March 2006

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We are still in Florida.  We traveled from Fort Myers to Long Point State Park and then on to Patrick Air Force Base, a total distance of just under 200 miles.

Most of March was spent handling repairs and dealing with family issues in Palm Bay, so we won’t bore you with all the details but will tell you about the fun things we did during the month.

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Pelicans can get very lazy during the "snowbird" season.  They like to hang around the fish cleaning station and grab any handouts they can.  They also try to intimidate you with their stares.

We started off the month by spending about ten days at Long Point County Park, one of Brevard County’s three campgrounds located in Melbourne Beach, right off A1A. The majority of Long Point’s RV and tent sites are either at water’s edge or have a water view of the Indian River. Most sites are spacious with fire rings and tables. There is plenty of room to bike, walk and the park is very pet friendly. Wading birds are found everywhere. We were entertained one day at the fish cleaning station watching the pelicans jockey for positions close enough to catch the fish scraps. In the meantime, a wood stork was circling behind the station looking for handouts. We spoke to one of the fishermen cleaning his catch and he told us that sometimes the storks are brazen enough to peck the back of his legs looking for fish – what nerve!

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Our campsite at Long Point overlooked mangroves on a section of the Indian River.  The area was ideal for kayaking as well as viewing wading birds, dolphins and manatees. 

Larry took advantage of the calm waters surrounding Long Point to launch his Sea Eagle inflatable kayak from our own personal boat ramp behind our rig (actually, the ramp was just a kayak-size spit of sand). He paddled around getting closer to herons, cranes and egrets fishing on nearby banks. One afternoon, Barb and Laurent (friends from our Vero Beach Habitat build) came to visit, bringing Steve (from our Big Pine Habitat work now in Vero Beach) and Laurent’s two-man kayak. Barb and Lucille visited while the guys paddled around the peninsula on which Long Point is located. Afterwards, Jim and Linda (also from our Big Pine Habitat work) joined us for a cookout. We had fun catching up on how the Habitat builds were progressing in both Vero Beach and the Keys.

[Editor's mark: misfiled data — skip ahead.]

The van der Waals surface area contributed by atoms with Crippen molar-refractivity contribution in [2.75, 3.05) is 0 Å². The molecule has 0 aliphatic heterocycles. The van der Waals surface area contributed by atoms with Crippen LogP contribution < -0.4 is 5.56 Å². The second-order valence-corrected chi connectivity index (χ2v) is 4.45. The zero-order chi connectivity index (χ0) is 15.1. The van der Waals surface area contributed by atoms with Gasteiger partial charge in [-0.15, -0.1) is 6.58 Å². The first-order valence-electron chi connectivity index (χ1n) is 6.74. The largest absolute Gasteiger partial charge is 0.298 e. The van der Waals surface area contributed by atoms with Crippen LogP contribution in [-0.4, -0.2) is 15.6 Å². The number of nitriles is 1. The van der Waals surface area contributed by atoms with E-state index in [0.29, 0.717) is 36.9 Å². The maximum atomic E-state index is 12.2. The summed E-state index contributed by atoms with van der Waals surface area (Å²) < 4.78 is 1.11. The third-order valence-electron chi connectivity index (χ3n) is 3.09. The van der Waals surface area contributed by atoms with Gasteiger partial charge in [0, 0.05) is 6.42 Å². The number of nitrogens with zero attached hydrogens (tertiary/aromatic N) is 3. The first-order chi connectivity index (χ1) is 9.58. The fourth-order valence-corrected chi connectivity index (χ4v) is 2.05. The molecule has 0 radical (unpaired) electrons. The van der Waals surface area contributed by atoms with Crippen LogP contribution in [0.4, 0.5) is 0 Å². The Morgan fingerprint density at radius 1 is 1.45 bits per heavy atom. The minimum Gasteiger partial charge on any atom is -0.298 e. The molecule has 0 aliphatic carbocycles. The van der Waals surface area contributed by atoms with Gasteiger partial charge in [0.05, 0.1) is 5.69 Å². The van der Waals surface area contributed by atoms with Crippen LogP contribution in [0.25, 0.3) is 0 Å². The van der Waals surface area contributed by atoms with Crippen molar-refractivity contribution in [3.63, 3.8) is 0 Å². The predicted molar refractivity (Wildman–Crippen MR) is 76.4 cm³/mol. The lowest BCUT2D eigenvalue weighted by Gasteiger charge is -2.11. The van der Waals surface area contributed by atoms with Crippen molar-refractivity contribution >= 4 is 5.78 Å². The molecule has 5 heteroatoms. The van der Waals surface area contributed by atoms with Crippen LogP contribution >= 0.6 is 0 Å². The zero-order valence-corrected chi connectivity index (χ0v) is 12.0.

Another afternoon, we met Lucille’s Aunt Alma and husband Bud for lunch at Golden Corral. Bud and Alma, both avid golfers, have come down to Palm Bay the past three winters, avoiding upstate New York’s cold weather in exchange for plenty of opportunity to hit the links.

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Our campsite at Patrick AFB overlooked a canal that was popular with manatees and dolphin.